As I said, when one characterizes another's words or actions as "baiting," one is not necessarily claiming that the other has done something wrong.

However, when one claims that a third party (that would be me) *ought* to forgive the one who has done the "baiting," then one *is* claiming that the second party (that would be Mr Loftus) has done something wrong.

Your whole approach acknowledges that something about what Mr Loftus has done is wrong -- while delicately avoiding just what that might have been. And yet, here you are expending all this effort to make it that *I* have done something wrong in using very Biblical concepts (and terms) to characterize Mr Loftus' behavior.


Look, Mr Pratt, you certainly have more education than I. You may even be more natively intelligent that I. But, on this, I'm right and you're wrong.

John W. Loftus said...

Wow, you guys are debating each other over li'l 'ole me.

*blush*

Ilíon said...

No.

Over principle.

Jason Pratt said...

In fact, as well as in principle, John is more than only an example of principle application... {s} But no, the debate needn’t have been about John specifically.

{{Your whole approach acknowledges that something about what Mr Loftus has done is wrong -- while delicately avoiding just what that might have been.}}

Odd. I thought I had been pretty explicit (as well as wryly tacit) about it, especially recently.

{{And yet, here you are expending all this effort to make it that *I* have done something wrong in using very Biblical concepts (and terms) to characterize Mr Loftus' behavior.}}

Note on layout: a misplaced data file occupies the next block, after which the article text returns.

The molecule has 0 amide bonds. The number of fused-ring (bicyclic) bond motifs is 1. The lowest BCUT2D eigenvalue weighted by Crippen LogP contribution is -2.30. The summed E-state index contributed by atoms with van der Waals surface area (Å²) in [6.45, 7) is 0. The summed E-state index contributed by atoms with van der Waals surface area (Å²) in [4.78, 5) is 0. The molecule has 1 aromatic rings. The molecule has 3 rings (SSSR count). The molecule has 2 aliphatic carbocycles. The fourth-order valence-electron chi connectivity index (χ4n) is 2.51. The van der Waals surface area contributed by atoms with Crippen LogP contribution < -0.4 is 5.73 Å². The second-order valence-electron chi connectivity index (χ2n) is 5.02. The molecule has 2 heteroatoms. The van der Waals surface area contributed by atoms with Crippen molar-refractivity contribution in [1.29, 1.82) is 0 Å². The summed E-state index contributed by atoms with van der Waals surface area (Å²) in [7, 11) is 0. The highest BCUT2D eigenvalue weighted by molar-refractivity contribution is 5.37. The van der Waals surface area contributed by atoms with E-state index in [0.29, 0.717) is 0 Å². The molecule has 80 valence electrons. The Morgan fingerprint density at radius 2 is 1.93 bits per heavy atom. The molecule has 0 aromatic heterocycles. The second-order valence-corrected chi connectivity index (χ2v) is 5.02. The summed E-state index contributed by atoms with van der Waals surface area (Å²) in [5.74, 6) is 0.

And yet, I get the impression that you wouldn’t affirm that I couldn’t have done anything wrong in using very Biblical concepts (and terms), with my reference to the attitude check from Matt 18... (Maybe it’s how such things are used, then, that makes the difference.)

Also, I have made sure to point out at least twice before now, that since I haven’t been keeping up with John lately, you might be in a better position than I am to nail him on being merely dishonest in this particular baiting attempt of his. (Those were openings for you to add details of what John has been up to recently that would justify that judgment. Which you haven’t done so far, including in your most recent replies; but the opening remains available.)


{{God is *not* the Father of Mr Loftus ... you really do need to rein in the more outlandish aspect of your universalism.}}

Actually, it would be more accurate to say that my universalism is (partially) grounded on that observation. i.e. this doesn’t come from my universalism. It comes from my accepting orthodox theology instead of, say, ontological dualism. Perhaps we should be discussing whether John has become an Independent Fact, or is dependent for his existence on the continuing action of something else ultimately other than God? Or is it that you deny that John is a living soul capable of rational action? (I’ve seen Calvinists take that position in regard to the non-elect, but I have yet to see an Arminian take it. Before final perdition in principle anyway. Perhaps you believe that John no longer exists as a rational soul, however, having already reached final perdition; in which case we are dealing with a mere simulacrum--who cannot even be worth being punished.)


{{Not a one of is a child of God by virtue of being a human being.}}